Re: How to Stop Procrastination For GAMSAT

A survey (by the University of NSW) suggested that those who relish challenge are more likely to live up to 10 years longer than those who spend their lives inhibited by timidity.

Trying to realise our ambitions, even if we don’t always meet them, is preferable to not having the motivation or courage to take the risk. So not making any resolutions because we fear that we’ll break them is having a defeatist attitude, as we allow procrastination to become an insidious habit which stops us from leading more fulfilling lives.

Stop Procrastination For GAMSAT

The following offers 10 ways to kick the procrastination habit!

1. Personal values development.

Take the time to find out what you really want in life, what your personal values are. Is being a Doctor the number 1 thing you want in life? Do you want more time, more money, better health, greater self esteem and confidence, more fulfilling relationships? When we procrastinate it’s often because what we are planning to do is not really aligned with what we truly want. We may be scared of our skills (or perceived lack of) or fear ridicule from others.

2. Make health and high energy levels a priority.

Without good health we are less likely to have the energy needed to make positive changes in our lives and it’s easier to procrastinate. So ensure that you have a nourishing diet, sleep well, exercise and meditate. 10 minutes of moderate exercise a day is fine. You want to exercise your heart on a daily basis through exercise. You can even take a daily walk to break up your study. Also I recommend daily meditation to reduce stress and anxiety. Just type in google ‘short guided meditation’ – you will find plenty of short guided meditations that are approximately 10 minutes long.

3. Visualise your life without procrastination.

See and feel the benefits in your life if you didn’t procrastinate. What could you do and achieve? Begin to act as if you’re not a procrastinator. Write down, draw, and imagine your life as a film. Use affirmations to help you! I go over these in my previous post.

I outline meditation and affirmation techniques in my previous post – ==>

4. Banish the Gremlin.

That little voice which runs on autopilot in your head – that dismisses any idea that you might have. It says things like “I cant be bother” “I’m not in the mood” “I can’t do this”. Stop running on autopilot, and replace the “should’s” “oughts” “have tos” with “want to” “desire”. You have a choice. Please acknowledge your choices and banish the Gremlin. Again, using affirmations can help you replace the Gremlin with more positive alternatives.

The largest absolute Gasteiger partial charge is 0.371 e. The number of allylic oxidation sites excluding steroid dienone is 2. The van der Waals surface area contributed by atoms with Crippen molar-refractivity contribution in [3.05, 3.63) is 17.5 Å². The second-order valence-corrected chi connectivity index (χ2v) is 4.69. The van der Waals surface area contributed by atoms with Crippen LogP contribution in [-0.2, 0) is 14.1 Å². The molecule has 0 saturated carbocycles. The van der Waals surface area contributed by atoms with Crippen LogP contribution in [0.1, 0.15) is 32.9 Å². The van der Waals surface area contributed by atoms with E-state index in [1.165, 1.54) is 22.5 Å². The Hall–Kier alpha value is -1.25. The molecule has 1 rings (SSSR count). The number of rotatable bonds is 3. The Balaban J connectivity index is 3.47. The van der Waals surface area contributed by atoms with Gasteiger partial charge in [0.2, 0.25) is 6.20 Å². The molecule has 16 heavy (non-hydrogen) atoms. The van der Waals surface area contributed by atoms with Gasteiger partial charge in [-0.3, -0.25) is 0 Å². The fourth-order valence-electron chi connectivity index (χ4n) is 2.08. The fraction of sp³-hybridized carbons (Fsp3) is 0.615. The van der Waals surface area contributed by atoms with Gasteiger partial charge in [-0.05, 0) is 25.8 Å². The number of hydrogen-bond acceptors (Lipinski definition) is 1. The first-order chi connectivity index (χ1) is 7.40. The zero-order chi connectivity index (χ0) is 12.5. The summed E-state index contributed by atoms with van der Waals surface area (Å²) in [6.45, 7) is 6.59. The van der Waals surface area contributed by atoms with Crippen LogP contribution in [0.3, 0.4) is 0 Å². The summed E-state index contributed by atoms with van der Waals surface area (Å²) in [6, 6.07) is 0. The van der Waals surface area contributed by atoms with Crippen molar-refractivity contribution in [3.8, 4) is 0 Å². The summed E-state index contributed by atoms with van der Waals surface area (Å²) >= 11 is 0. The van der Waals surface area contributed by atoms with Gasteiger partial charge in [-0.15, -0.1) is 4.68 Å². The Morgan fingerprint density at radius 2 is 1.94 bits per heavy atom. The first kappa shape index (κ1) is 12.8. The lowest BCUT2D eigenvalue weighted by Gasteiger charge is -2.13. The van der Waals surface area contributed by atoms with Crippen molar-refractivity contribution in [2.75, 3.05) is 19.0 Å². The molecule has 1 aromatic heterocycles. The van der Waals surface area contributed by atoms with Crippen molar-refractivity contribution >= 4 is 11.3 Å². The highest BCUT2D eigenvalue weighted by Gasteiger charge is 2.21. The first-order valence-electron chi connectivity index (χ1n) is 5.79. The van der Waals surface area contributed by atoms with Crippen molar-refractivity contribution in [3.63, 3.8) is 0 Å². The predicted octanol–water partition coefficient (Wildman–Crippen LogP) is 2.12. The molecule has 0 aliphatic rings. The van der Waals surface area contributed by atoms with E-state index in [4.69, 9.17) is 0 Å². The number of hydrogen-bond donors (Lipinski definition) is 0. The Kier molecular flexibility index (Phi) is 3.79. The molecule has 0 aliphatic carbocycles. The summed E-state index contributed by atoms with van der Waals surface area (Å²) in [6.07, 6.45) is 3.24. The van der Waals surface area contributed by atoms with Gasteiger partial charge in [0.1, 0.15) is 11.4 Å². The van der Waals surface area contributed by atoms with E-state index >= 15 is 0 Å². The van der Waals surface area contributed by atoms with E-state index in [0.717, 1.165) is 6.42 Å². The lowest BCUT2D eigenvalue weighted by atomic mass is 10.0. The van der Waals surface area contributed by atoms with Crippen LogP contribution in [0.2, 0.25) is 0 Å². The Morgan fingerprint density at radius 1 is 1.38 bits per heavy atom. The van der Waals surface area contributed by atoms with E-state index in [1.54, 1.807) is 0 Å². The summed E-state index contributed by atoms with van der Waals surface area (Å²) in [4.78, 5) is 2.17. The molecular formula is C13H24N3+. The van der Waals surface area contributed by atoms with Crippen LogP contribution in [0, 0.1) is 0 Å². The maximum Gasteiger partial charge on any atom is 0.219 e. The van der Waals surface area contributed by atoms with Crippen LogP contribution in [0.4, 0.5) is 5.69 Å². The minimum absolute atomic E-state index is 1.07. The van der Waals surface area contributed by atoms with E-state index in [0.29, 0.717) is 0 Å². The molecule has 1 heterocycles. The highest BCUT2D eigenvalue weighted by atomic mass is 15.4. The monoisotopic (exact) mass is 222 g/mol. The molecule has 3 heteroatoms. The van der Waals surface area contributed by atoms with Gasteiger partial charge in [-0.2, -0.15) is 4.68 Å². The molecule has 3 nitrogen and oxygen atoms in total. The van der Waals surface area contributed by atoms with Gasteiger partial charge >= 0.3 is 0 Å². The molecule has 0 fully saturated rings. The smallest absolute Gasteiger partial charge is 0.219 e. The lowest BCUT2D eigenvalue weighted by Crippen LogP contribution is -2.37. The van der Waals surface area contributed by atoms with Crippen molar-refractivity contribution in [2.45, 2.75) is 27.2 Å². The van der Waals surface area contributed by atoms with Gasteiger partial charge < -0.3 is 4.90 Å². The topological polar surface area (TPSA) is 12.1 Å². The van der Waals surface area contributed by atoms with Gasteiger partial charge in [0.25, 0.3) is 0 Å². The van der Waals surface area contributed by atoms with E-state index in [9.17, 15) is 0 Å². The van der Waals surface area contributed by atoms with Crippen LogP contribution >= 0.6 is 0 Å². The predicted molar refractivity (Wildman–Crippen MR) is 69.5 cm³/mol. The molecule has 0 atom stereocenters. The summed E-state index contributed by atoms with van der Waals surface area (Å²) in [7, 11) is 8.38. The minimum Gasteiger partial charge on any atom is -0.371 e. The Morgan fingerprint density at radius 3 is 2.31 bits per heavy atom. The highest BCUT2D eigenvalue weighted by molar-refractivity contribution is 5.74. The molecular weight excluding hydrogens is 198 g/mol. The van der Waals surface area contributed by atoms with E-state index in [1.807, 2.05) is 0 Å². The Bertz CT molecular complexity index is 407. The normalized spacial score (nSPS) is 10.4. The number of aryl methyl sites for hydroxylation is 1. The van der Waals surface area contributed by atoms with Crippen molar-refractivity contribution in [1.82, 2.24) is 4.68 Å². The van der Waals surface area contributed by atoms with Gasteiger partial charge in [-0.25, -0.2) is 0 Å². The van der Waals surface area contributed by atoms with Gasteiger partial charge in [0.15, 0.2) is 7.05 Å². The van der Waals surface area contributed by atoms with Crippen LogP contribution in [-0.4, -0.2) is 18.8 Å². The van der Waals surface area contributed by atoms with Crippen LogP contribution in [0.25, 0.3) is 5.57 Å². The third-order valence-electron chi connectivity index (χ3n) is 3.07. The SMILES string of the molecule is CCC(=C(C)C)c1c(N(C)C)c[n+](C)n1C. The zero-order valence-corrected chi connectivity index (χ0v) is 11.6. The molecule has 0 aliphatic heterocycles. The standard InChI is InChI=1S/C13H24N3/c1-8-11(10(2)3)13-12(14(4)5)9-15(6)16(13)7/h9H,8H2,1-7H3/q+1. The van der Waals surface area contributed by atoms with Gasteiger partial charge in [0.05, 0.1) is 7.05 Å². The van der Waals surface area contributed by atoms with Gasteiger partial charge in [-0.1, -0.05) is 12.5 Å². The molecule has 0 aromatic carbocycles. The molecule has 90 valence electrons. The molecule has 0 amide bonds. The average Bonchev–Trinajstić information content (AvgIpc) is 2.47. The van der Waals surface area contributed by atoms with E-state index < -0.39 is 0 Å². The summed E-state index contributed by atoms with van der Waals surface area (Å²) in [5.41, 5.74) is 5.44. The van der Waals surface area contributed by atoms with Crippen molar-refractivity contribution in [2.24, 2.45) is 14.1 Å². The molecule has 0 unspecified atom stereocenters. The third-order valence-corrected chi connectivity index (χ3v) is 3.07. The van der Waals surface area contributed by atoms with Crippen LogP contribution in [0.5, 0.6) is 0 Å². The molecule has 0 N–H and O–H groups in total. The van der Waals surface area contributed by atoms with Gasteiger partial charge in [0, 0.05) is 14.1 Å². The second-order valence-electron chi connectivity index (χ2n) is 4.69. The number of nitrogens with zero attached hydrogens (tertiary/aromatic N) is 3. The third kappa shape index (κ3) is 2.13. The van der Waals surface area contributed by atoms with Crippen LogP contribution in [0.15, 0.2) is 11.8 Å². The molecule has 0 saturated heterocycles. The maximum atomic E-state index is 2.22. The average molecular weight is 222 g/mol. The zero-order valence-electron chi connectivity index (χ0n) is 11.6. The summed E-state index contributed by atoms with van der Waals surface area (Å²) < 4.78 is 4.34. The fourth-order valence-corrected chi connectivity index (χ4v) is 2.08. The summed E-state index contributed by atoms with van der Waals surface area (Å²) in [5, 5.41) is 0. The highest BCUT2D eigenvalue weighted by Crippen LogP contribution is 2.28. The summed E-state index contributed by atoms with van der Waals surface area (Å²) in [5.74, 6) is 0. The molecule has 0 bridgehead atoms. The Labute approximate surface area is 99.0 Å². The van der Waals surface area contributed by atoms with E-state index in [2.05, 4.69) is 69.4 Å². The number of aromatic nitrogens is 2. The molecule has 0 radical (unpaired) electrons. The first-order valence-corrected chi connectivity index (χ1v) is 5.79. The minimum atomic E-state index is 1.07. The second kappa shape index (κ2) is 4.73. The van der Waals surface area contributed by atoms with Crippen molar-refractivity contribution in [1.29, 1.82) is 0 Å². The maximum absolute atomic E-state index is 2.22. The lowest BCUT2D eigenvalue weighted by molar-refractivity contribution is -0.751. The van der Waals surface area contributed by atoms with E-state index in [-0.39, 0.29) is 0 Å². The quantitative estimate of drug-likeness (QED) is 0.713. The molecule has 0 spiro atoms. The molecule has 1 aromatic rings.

5. Over commitment.

Saying “yes” to everything – often leaves you feeling tired and without the energy to focus on what is most important to you. A really great book called ‘The One Thing’ by Gary Keller, sheds light on the importance of focusing on the one thing that will bring you the greatest results in life. So, don’t be a ‘yes man’ and focus on what matters the most. It will enhance your focus and motivation.

6. Set personal and professional goals.

It’s hard to motivate yourself when you don’t have a good idea of what you want to accomplish. So when setting goals think about what you want to achieve in the short term and long term. Techniques for doing so include the SMART strategy. S = specific M = measurable A= Action R = Realistic T = Time based. Use goal setting software to help you in goal planning and setting.

7. Prioritise Your Goals.

Develop a plan or schedule to help you reach your goals. In doing so you will begin to identify whether some elements need to be included or enhanced or dropped completely. Also remember to be flexible, revisit your goals regularly and modify or drop if appropriate. Just because a goal is written down doesn’t mean that it is set in stone! I suggest reviewing your goals at least once per month. You should really invest in a white board and write your goals on there. Here you will be able to read them everyday!

8. Divide and conquer.

Once you’ve prioritised your goals, divide them into smaller chunks. Sometimes we procrastinate because a project seems really large that the scale of it overwhelms us and puts us into a temporary form of paralysis – you don’t know where to start, so you don’t start at all! Approach each project – especially large ones – on a step by step basis.

9. Reward yourself.

Once you start to complete tasks, reward yourself by giving yourself something that you want. So instead of seeing a film before you complete a task, see it afterwards and make it a reward for you. When I was preparing for the GAMSAT, I would reward myself with watching a movie at the end of the week. This was only if I truly believed I had a productive week of GAMSAT study.

10. Just get started.

No excuses. Don’t wait until you’re “in the mood”. The mood never comes! It is a clever camouflage and a delaying tactic. What you resist persists! Start with what is easiest, so that you experience immediate success, which will give you the fuel and motivation to upgrade and take on larger projects. I know how easy it can be to procrastinate essay writing for the GAMSAT. So now, turn to an ACER paper, turn to section 2, set a timer, and start writing an essay under timed conditions. Start now! It doesn’t matter if it is not your best essay, just do your best. Then type your essay up and find someone to provide feedback.

Do any of the above and you’ll be well on your way to Kicking the Procrastination Habit and achieving greater productivity especially toward your GAMSAT Preparation. And if you’re procrastinating over doing any of the above… then remember that life is the biggest deadline of all!

Happy Studying!

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